History 17B Lecture 21 The Era of Reform Page 4

IV.  A War Against the Peasants

A.  A Peasant Revolution

Let's recap for a moment.  What I'm arguing in this lecture is that the Vietnam War was really a peasant revolution against U.S. military and economic domination of South Vietnam.  It's difficult for us living in the luxury of capitalism to understand that some people would want a communist system of government - but you have to think of it this way:  if you are a poor peasant and you have nothing to lose and everything to gain from a revolution that promises land reform, education, a job, and health care - then communism doesn't sound so bad.  Of course, the promises may not pan out, but for these peasants at the time, these promises certainly sounded better than the alternative:  continued exploitation under the status quo.  And the population of South Vietnam consisted mostly of peasants.

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Kids accidentally napalmed.

After so much repression by the U.S. puppet government in Saigon, the peasants, one Viet Cong guerilla said, were "like a mound of straw ready to ignited."  In fact, the NLF's support was strongest in the countryside of South Vietnam where peasants could be farmers by day and guerrillas by night.  Thus in order to prevail in Vietnam, the U.S. needed to fight the people they were proclaiming to defend:  the peasants.

B.  Bombing Civilians 

Because the U.S. did not want a repeat of Korea when it crossed into the North and brought about the involvement of Chinese troops, Johnson officials were unwilling to send troops beyond the 17th parallel into North Vietnam.  Instead military action was limited to bombing raids over the North and search destroy missions in the South.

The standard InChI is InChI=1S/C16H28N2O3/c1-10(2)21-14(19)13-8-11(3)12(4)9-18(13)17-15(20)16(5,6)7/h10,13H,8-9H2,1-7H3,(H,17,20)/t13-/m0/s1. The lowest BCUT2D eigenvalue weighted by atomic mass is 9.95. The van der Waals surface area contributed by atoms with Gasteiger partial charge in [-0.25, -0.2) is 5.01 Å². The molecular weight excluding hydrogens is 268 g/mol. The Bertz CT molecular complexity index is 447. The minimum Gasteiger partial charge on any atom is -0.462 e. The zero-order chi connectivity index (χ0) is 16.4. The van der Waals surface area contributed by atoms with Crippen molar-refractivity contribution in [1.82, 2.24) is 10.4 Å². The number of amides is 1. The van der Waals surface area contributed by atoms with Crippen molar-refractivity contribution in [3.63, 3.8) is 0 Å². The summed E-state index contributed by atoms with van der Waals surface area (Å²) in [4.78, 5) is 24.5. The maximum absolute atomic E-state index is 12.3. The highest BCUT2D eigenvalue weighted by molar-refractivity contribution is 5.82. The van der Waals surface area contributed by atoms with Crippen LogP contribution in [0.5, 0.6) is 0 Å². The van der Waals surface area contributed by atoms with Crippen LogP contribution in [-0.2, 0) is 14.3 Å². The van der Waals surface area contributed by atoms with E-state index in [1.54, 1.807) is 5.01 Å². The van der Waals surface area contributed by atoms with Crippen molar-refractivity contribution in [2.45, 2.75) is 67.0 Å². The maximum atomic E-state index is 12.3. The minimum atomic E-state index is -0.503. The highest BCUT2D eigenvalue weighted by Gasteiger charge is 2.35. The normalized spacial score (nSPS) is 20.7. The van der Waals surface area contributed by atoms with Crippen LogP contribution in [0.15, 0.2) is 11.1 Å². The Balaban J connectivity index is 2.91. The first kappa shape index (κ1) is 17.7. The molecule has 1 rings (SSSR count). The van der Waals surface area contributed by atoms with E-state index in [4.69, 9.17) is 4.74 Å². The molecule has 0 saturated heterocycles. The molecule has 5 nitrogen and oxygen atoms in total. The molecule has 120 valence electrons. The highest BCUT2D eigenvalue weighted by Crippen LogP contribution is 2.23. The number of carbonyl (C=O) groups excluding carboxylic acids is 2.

napalm.jpg (55503 bytes) Peasants who were supportive of the Saigon regime were removed from their ancestral lands and relocated into "strategic hamlets" where they were surrounded by barbed wire and lived in slum-like conditions.  Those that remained in these villages were considered to be V.C. or V.C. sympathizers and thus subject to intense bombing in these so called Free Fire Zones, as were civilians in North Vietnam.

Between 1965 and 1971, the U.S. dropped more than triple the amount of bombs the all enemy countries in WWII.  During WWII, the Allies dropped two million tons of explosives in all theaters.  In Indochina, six million tons of explosives had been dropped by 1971.  Yet by 1967 a secret Defense Department study argued that all military and economic targets had been struck.  What was their left to destroy except villages and hospitals?

C.  Chemical Defoliation

Bombs were not the only weapons dropped on Vietnam.  Through the Chemical Defoliation program, jungles were burned to uncover the enemy, and crops were destroyed to deprive them of food.  Nineteen million gallons of poisonous chemicals such as Agent Orange were sprayed on South Vietnam alone, killing livestock, fish, and causing blindness, birth defects, and death throughout peasant villages. 

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The U.S. government began a program that seemed to set as its goal the eventual destruction of Vietnam.  Assistant Secretary of Defense John McNaughton wrote:

"We seem to be proceeding on the assumption that the way to eradicate the Viet Cong is to destroy all the village structures, defoliate all the jungles, and then cover the entire surface of South Vietnam with asphalt."

In the end this suffering only intensified the will of the peasants to drive out the U.S.

D.  My Lai Massacre

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Innocents murdered at My Lai village.

In a conflict where the enemy was a farmer by day and a V.C. soldier by night, for American soldiers in the filed, the distinction between communist soldiers and innocent villagers was impossible to tell.  This fear of all Vietnamese resulted in incidents such as the My Lai Massacre of 1968.  A battalion of U.S. soldiers ambushed earlier in the day took their revenge out on the village of My Lai by killing livestock, committing sodomy and rape, maiming civilians, and executing between 400-455 innocent people.

The incident was revealed six years later in 1974 and called an isolated case by the military until veterans came forward with other horror stories of village massacres.  For many soldiers, the war had degenerated to a level where all Vietnamese were the enemy.

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